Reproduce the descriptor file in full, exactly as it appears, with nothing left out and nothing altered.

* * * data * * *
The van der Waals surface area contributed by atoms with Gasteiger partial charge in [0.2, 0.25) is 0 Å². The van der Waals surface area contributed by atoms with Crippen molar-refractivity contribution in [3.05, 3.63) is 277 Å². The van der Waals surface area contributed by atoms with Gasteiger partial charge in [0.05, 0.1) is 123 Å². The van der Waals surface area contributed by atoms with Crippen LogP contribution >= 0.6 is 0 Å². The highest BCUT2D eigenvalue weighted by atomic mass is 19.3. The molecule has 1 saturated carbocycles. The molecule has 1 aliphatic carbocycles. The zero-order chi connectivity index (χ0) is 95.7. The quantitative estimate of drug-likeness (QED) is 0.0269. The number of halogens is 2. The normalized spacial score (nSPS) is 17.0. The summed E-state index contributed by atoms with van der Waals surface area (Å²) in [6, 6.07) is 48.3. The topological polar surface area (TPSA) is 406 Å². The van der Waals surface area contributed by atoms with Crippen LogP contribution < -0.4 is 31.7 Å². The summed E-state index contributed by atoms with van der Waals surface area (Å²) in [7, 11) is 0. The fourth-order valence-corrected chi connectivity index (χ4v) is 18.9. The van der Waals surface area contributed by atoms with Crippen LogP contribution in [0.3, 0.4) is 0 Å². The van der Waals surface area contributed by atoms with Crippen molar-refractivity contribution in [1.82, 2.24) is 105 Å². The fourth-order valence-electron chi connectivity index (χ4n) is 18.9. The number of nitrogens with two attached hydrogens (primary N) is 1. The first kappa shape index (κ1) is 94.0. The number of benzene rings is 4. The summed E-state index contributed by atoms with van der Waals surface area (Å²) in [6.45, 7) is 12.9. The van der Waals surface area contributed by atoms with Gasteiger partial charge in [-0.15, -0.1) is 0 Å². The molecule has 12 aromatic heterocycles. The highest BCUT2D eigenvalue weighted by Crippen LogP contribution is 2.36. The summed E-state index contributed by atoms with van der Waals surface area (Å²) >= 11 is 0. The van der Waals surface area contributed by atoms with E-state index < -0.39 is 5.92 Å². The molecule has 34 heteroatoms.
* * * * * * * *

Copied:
The van der Waals surface area contributed by atoms with Gasteiger partial charge in [0.2, 0.25) is 0 Å². The van der Waals surface area contributed by atoms with Crippen molar-refractivity contribution in [3.05, 3.63) is 277 Å². The van der Waals surface area contributed by atoms with Gasteiger partial charge in [0.05, 0.1) is 123 Å². The van der Waals surface area contributed by atoms with Crippen LogP contribution >= 0.6 is 0 Å². The highest BCUT2D eigenvalue weighted by atomic mass is 19.3. The molecule has 1 saturated carbocycles. The molecule has 1 aliphatic carbocycles. The zero-order chi connectivity index (χ0) is 95.7. The quantitative estimate of drug-likeness (QED) is 0.0269. The number of halogens is 2. The normalized spacial score (nSPS) is 17.0. The summed E-state index contributed by atoms with van der Waals surface area (Å²) in [6, 6.07) is 48.3. The topological polar surface area (TPSA) is 406 Å². The van der Waals surface area contributed by atoms with Crippen LogP contribution < -0.4 is 31.7 Å². The summed E-state index contributed by atoms with van der Waals surface area (Å²) in [7, 11) is 0. The fourth-order valence-corrected chi connectivity index (χ4v) is 18.9. The van der Waals surface area contributed by atoms with Crippen LogP contribution in [0.3, 0.4) is 0 Å². The van der Waals surface area contributed by atoms with Crippen molar-refractivity contribution in [1.82, 2.24) is 105 Å². The fourth-order valence-electron chi connectivity index (χ4n) is 18.9. The number of nitrogens with two attached hydrogens (primary N) is 1. The first kappa shape index (κ1) is 94.0. The number of benzene rings is 4. The summed E-state index contributed by atoms with van der Waals surface area (Å²) in [6.45, 7) is 12.9. The van der Waals surface area contributed by atoms with Gasteiger partial charge in [-0.15, -0.1) is 0 Å². The molecule has 12 aromatic heterocycles. The highest BCUT2D eigenvalue weighted by Crippen LogP contribution is 2.36. The summed E-state index contributed by atoms with van der Waals surface area (Å²) >= 11 is 0. The van der Waals surface area contributed by atoms with E-state index < -0.39 is 5.92 Å². The molecule has 34 heteroatoms.